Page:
And that price for 22 days is if you actually pay for your accommodations… It’s easy to get that for free in those 3 countries with Marriott points.


Marriott deal in Southeast Asia

Thailand is not the best country to maximize your free hotel nights with the Marriott deal.

For maximum value, go down to neighboring Malaysia, where you can choose from hotels that cost just ≈ 30,000 points for 5 nights.

The Courtyard Penang Hotel (photo credit: Marriott)


The current deal, for those who didn’t follow our recommendation to take advantage of it in the past when the deal was increased, gives 53,000 Marriott points for just $120.

That’s still 8 nights completely free in Malaysia (or in Indonesia, including Bali). 

If your travel buddy takes advantage of the deal too, that’s 17 free nights together for $120 per person. That’s pretty hard to beat! Especially since nights paid with points are 100% free, there are no taxes or anything else to pay.

In Thailand, you have 2 options to get 5 free nights (or 11 nights with a travel buddy), which is better than nothing. 

Those include the Aloft Bangkok Sukhumvit 11 in the heart of Thailand’s vibrant capital. Flytrippers’ other co-founder, Kevin, stayed there and really enjoyed it! The other option is the Courtyard North Pattaya which just opened, so it’s brand new!

The Aloft Bangkok Sukumvit 11 hotel (photo credit: Marriott)


In Vietnam, it’s kind of the same thing. The Four Points by Sheraton Da Nang is really beautiful, right on the waterfront. 

Kevin liked this one too, and you can read his detailed post about his experience. The hotel’s location means you’re close to other great areas, like Hội An and Huế.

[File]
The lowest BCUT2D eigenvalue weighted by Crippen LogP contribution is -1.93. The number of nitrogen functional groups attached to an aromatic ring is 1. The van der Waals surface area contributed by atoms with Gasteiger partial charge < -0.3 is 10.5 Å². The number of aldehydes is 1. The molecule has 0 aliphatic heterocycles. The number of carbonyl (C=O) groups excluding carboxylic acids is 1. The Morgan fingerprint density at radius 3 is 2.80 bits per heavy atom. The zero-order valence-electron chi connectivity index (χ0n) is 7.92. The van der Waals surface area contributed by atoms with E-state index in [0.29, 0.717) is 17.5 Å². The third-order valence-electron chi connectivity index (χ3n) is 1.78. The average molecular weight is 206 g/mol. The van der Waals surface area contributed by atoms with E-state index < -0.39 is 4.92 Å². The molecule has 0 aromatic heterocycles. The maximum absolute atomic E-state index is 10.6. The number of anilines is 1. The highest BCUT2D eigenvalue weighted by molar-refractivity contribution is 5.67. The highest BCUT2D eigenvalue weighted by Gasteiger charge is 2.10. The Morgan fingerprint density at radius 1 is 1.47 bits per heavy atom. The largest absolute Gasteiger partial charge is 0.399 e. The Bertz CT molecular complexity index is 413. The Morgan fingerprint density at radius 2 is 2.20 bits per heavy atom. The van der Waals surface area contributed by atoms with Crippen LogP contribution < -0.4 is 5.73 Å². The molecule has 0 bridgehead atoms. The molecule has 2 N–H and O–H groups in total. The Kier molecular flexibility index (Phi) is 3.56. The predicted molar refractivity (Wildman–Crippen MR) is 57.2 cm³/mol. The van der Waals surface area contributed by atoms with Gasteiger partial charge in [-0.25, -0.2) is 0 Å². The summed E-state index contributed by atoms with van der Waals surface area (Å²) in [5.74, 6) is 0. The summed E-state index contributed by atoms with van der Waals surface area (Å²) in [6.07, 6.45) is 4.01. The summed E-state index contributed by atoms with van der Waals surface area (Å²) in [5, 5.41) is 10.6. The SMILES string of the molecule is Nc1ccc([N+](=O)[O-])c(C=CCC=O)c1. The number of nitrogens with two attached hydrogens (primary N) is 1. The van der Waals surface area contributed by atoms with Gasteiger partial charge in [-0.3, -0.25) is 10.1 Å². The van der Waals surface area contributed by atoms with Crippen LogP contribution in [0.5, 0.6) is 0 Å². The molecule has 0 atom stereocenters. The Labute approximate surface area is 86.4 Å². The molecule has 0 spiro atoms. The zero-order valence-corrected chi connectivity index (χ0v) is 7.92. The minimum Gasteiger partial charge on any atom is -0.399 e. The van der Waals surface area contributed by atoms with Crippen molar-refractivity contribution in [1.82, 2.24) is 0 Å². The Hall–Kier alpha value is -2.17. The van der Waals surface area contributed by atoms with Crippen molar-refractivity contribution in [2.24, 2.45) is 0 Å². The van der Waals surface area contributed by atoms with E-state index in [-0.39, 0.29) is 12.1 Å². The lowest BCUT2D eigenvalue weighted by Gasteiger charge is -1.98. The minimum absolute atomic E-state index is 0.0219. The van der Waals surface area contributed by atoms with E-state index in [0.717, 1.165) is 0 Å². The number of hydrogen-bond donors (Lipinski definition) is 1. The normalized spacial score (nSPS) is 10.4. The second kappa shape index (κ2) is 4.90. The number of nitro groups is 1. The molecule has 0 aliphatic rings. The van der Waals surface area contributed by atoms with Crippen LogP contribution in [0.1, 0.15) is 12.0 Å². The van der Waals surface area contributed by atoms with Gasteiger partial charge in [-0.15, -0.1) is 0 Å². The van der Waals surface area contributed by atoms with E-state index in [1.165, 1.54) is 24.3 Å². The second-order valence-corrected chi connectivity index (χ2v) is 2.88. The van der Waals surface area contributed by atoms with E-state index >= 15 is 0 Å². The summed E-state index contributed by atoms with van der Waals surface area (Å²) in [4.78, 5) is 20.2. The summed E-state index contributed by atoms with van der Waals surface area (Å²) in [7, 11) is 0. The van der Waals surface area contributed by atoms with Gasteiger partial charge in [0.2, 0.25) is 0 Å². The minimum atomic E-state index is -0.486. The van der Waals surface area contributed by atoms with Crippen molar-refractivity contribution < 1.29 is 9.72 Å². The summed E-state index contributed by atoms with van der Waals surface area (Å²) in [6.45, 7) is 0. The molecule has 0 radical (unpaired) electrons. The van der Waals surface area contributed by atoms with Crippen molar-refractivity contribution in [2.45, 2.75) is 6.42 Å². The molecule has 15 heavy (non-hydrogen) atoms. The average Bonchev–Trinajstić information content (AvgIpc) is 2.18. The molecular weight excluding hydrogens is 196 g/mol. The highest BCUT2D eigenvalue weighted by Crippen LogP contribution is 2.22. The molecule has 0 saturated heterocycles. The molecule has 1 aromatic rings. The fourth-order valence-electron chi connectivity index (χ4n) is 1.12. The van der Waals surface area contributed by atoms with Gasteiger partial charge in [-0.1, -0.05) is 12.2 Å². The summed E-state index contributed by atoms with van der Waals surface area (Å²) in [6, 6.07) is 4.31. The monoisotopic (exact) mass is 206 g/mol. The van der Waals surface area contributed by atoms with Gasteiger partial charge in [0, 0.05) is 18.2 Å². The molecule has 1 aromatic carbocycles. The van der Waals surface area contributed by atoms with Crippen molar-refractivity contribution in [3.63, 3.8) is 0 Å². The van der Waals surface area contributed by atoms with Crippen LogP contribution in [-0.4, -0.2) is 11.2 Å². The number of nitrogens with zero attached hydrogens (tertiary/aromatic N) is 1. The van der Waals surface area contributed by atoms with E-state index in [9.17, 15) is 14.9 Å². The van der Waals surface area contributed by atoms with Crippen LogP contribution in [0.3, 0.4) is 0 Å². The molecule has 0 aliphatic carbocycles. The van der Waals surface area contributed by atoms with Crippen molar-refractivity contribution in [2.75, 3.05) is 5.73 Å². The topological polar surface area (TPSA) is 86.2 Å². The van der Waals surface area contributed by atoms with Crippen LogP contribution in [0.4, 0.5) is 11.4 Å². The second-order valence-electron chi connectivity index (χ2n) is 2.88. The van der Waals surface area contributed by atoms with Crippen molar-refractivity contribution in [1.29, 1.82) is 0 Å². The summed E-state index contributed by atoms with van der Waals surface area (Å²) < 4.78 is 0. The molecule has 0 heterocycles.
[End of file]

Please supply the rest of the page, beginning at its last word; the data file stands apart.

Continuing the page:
The Four Points by Sheraton Da Nang hotel (photo credit: Marriott)


But as mentioned, the best place to enjoy the deal is really in Indonesia, including the popular island of Bali. But the thing is, Indonesia still has some travel rules in place, unfortunately. 

Just like in Malaysia, you can get 5 nights for ≈ 30,000 points in 14 beautiful hotels in different destinations in Indonesia.

The Four Points by Sheraton Bali Ungasan hotel (photo credit: Marriott)


What to do in Thailand

Thailand is one of the most popular countries in the world.

Wiang Kum Kam, Thailand (photo credit: Mathew Schwartz)


Flytrippers has a new full-time writer, Emily, who will be helping us write a ton of new content to help you travel more for less. And some of our guest bloggers have already written about their experiences in Thailand!

Here are the most popular articles:


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Good news: Thailand is now one of the 100+ countries that have lifted all their travel restrictions. And even if flights to Southeast Asia are still quite expensive, we have plenty of tips and examples to help you travel to this country and keep it affordable!

What would you like to know about traveling to Thailand? Tell us in the comments below.


See the deals we spot: Cheap flights

Explore awesome destinations: Travel inspiration

Learn pro tricks: Travel tips

Discover free travel: Travel rewards


Featured image: Phi Phi Islands, Thailand (photo credit: M o e)

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Andrew D'Amours

Andrew is the co-founder of Flytrippers. He is passionate about traveling the world but also, as a former management consultant, about the travel industry itself. He shares his experiences to help you save money on travel. As a very cost-conscious traveler, he loves finding deals and getting free travel thanks to travel rewards points... to help him visit every country in the world (current count: 71/193 Countries, 47/50 US States & 9/10 Canadian Provinces).